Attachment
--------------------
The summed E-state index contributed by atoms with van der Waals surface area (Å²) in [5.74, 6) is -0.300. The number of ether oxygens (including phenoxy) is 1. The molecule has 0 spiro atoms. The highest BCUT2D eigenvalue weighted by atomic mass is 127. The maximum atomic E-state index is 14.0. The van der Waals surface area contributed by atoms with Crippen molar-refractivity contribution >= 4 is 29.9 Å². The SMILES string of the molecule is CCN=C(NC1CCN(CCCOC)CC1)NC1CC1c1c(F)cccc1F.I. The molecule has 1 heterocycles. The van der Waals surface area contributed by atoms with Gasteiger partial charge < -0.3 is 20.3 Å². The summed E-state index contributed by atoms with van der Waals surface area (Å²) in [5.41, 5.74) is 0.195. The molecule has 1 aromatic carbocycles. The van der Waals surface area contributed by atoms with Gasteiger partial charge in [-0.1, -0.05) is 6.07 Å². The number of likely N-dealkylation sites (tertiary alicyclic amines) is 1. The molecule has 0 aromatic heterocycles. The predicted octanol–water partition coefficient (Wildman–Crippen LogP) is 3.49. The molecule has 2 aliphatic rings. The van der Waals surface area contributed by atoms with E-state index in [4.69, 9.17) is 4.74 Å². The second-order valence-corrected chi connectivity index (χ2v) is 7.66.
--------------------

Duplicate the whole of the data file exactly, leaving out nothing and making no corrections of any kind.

The summed E-state index contributed by atoms with van der Waals surface area (Å²) in [5.74, 6) is -0.300. The number of ether oxygens (including phenoxy) is 1. The molecule has 0 spiro atoms. The highest BCUT2D eigenvalue weighted by atomic mass is 127. The maximum atomic E-state index is 14.0. The van der Waals surface area contributed by atoms with Crippen molar-refractivity contribution >= 4 is 29.9 Å². The SMILES string of the molecule is CCN=C(NC1CCN(CCCOC)CC1)NC1CC1c1c(F)cccc1F.I. The molecule has 1 heterocycles. The van der Waals surface area contributed by atoms with Gasteiger partial charge < -0.3 is 20.3 Å². The summed E-state index contributed by atoms with van der Waals surface area (Å²) in [5.41, 5.74) is 0.195. The molecule has 1 aromatic carbocycles. The van der Waals surface area contributed by atoms with Gasteiger partial charge in [-0.1, -0.05) is 6.07 Å². The number of likely N-dealkylation sites (tertiary alicyclic amines) is 1. The molecule has 0 aromatic heterocycles. The predicted octanol–water partition coefficient (Wildman–Crippen LogP) is 3.49. The molecule has 2 aliphatic rings. The van der Waals surface area contributed by atoms with E-state index in [4.69, 9.17) is 4.74 Å². The second-order valence-corrected chi connectivity index (χ2v) is 7.66.